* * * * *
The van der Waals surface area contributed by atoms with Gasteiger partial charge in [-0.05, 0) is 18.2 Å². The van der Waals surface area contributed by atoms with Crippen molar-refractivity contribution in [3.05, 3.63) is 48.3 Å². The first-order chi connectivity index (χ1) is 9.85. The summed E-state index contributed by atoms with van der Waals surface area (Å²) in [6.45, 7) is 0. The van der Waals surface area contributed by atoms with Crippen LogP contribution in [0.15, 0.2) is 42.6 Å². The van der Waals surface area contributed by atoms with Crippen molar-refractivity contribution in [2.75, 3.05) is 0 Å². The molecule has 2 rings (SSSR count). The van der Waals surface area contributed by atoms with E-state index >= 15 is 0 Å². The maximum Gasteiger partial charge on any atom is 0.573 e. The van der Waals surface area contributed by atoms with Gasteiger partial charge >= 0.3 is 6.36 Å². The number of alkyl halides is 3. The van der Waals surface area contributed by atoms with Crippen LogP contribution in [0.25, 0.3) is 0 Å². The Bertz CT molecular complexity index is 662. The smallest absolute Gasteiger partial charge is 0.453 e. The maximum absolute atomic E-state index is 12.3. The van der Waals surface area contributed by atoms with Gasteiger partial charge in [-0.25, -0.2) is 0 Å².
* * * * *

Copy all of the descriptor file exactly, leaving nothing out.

The van der Waals surface area contributed by atoms with Gasteiger partial charge in [-0.05, 0) is 18.2 Å². The van der Waals surface area contributed by atoms with Crippen molar-refractivity contribution in [3.05, 3.63) is 48.3 Å². The first-order chi connectivity index (χ1) is 9.85. The summed E-state index contributed by atoms with van der Waals surface area (Å²) in [6.45, 7) is 0. The van der Waals surface area contributed by atoms with Crippen LogP contribution in [0.15, 0.2) is 42.6 Å². The van der Waals surface area contributed by atoms with Crippen molar-refractivity contribution in [2.75, 3.05) is 0 Å². The molecule has 2 rings (SSSR count). The van der Waals surface area contributed by atoms with E-state index >= 15 is 0 Å². The maximum Gasteiger partial charge on any atom is 0.573 e. The van der Waals surface area contributed by atoms with Gasteiger partial charge >= 0.3 is 6.36 Å². The number of alkyl halides is 3. The van der Waals surface area contributed by atoms with Crippen LogP contribution in [0.25, 0.3) is 0 Å². The Bertz CT molecular complexity index is 662. The smallest absolute Gasteiger partial charge is 0.453 e. The maximum absolute atomic E-state index is 12.3. The van der Waals surface area contributed by atoms with Gasteiger partial charge in [-0.25, -0.2) is 0 Å².